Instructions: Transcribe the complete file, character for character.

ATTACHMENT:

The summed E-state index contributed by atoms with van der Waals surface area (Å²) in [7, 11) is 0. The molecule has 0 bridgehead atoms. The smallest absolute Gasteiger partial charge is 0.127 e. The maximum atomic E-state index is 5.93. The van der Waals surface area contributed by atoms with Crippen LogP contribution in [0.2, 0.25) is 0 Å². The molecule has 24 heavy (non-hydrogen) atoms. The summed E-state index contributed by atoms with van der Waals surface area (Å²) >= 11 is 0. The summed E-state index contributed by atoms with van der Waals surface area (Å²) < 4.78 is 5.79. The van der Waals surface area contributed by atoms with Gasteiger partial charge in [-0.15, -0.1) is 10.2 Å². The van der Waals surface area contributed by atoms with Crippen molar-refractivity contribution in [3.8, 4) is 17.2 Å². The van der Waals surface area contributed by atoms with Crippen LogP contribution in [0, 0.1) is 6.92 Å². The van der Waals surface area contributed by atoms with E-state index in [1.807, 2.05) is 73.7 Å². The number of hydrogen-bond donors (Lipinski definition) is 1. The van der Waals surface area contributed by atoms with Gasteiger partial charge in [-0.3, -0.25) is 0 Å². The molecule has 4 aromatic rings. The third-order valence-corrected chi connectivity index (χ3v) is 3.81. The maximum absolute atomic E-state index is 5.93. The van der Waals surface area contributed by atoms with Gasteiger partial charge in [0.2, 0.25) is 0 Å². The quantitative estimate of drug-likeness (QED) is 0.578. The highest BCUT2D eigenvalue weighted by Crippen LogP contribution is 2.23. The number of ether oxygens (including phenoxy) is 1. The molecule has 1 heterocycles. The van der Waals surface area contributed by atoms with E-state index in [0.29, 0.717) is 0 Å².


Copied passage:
The summed E-state index contributed by atoms with van der Waals surface area (Å²) in [7, 11) is 0. The molecule has 0 bridgehead atoms. The smallest absolute Gasteiger partial charge is 0.127 e. The maximum atomic E-state index is 5.93. The van der Waals surface area contributed by atoms with Crippen LogP contribution in [0.2, 0.25) is 0 Å². The molecule has 24 heavy (non-hydrogen) atoms. The summed E-state index contributed by atoms with van der Waals surface area (Å²) >= 11 is 0. The summed E-state index contributed by atoms with van der Waals surface area (Å²) < 4.78 is 5.79. The van der Waals surface area contributed by atoms with Gasteiger partial charge in [-0.15, -0.1) is 10.2 Å². The van der Waals surface area contributed by atoms with Crippen molar-refractivity contribution in [3.8, 4) is 17.2 Å². The van der Waals surface area contributed by atoms with Crippen LogP contribution in [0, 0.1) is 6.92 Å². The van der Waals surface area contributed by atoms with E-state index in [1.807, 2.05) is 73.7 Å². The number of hydrogen-bond donors (Lipinski definition) is 1. The van der Waals surface area contributed by atoms with Gasteiger partial charge in [-0.3, -0.25) is 0 Å². The molecule has 4 aromatic rings. The third-order valence-corrected chi connectivity index (χ3v) is 3.81. The maximum absolute atomic E-state index is 5.93. The van der Waals surface area contributed by atoms with Gasteiger partial charge in [0.2, 0.25) is 0 Å². The quantitative estimate of drug-likeness (QED) is 0.578. The highest BCUT2D eigenvalue weighted by Crippen LogP contribution is 2.23. The number of ether oxygens (including phenoxy) is 1. The molecule has 1 heterocycles. The van der Waals surface area contributed by atoms with E-state index in [0.29, 0.717) is 0 Å².